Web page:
The company argues that whenever Miya is implemented it increases hospital efficiency and reduces operating costs. The company's example includes the implementation of the emergency department module in Northern Territory hospitals where the number of patients serviced within four hours more than doubled thanks to the technology.

Emergency departments across the NT witnessed pathology tests cost reduced by 5%, because less were ordered. A critical 7% of all tests that should have been read, and previously were not, now were read. This saves emergency department heads hours per day by not having to seek out that critical 7%. NDF believes the repeat business from NT and Victoria indicates that the product is generating customer loyalty.

In the US, the researchers note, hospitals and health care providers have been obliged to make massive investments in new clinical information infrastructure, simply to comply with the legislation of 2009. A typical approach scraps existing systems and installs a new one supplied by a single vendor. Yet NDF notes there are significant drawbacks with a single vendor solution including cost, potential for delays and the fact that best-of-breed systems are often scrapped.

Alcidion avoids the pitfalls in this regard as it allows hospitals to continue to operate best-of-breed solutions and simply install a supervisory system that unifies the disparate clinical information systems into a common platform. This lowers costs and has less implementation risk. Researchers also note that in Australasia, until recently, there was an under-investment in health information, despite world-class healthcare systems.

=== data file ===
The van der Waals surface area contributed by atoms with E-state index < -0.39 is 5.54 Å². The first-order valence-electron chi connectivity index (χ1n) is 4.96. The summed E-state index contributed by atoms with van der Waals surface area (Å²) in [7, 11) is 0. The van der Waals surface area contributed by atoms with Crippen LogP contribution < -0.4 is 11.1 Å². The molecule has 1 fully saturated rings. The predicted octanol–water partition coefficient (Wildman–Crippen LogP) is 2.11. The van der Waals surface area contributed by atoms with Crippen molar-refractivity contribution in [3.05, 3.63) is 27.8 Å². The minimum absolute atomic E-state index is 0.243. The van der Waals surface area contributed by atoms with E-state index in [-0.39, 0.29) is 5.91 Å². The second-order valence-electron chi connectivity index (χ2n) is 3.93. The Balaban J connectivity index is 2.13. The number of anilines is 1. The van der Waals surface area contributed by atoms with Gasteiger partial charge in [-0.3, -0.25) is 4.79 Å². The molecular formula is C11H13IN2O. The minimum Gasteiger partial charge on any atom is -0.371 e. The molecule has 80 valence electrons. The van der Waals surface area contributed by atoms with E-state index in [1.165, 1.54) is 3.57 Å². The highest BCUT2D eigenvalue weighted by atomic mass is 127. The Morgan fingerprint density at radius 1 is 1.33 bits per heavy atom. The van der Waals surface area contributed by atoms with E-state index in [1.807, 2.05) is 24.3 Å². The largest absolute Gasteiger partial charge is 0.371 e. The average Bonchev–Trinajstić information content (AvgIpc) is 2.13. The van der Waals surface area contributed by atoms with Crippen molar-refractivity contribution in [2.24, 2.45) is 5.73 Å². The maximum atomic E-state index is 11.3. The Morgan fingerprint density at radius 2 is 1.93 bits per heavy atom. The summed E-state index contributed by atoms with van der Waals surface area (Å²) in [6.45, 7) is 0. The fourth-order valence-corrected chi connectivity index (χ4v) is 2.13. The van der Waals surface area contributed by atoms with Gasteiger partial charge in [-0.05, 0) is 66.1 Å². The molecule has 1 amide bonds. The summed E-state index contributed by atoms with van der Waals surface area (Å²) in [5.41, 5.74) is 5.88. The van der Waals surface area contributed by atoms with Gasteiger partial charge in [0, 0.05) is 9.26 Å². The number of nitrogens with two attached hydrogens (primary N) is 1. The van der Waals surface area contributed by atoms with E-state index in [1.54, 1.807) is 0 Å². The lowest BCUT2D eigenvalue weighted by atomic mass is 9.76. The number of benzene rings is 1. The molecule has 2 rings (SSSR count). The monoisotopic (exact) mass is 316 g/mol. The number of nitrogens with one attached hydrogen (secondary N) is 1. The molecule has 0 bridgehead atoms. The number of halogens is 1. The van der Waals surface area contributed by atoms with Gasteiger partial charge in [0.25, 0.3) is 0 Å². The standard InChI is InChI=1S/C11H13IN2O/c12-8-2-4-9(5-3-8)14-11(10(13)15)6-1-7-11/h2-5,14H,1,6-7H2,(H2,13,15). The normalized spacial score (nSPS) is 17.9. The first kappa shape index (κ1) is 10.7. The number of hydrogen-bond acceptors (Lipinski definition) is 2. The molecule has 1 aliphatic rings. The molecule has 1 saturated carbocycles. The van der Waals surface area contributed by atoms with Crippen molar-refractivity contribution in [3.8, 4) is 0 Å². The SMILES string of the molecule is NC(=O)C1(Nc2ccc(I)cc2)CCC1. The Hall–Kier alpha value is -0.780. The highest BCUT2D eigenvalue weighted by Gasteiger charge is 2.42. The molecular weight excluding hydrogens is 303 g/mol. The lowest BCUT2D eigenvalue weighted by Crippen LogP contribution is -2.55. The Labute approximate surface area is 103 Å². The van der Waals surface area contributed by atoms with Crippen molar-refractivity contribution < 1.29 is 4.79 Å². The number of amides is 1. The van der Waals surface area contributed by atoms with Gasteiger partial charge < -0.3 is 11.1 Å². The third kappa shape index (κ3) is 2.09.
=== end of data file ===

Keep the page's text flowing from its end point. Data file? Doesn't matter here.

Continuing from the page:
They now believe hospitals on both sides of the Tasman are starting to catch up and looking for small, local companies to help. The market opportunity just in Australia, with its 700 public hospitals and 620 private hospitals, is considered significant, as there are around 10m hospitalisations in a year.

The Australian government is now pushing hard to digitise hospitals and its Australian Digital Health Agency is tasked with building infrastructure, set up in January this year. This decision augurs well for companies such as Alcidion, with on the ground experience to help hospitals go digital.

In the US, meanwhile, the benefits of electronic health records are considered legion, such as the potential avoidance of contra-indicated products, ability to do community health surveys and an ability to save time during a doctor's visit. As a “carrot”, in 2009 the US government issued US$36.5bn in incentives for doctors to implement such systems, while the "stick" part involved reimbursement cuts for hospitals which were not making meaningful use of electronic records, starting at 1% in 2015.

This has ensured that, as of this year, 96% of US hospitals had electronic health records compared with only 12% in 2008. As a result, the researchers believe the brakes are really coming off health care IT and Alcidion is well-placed to take advantage of this.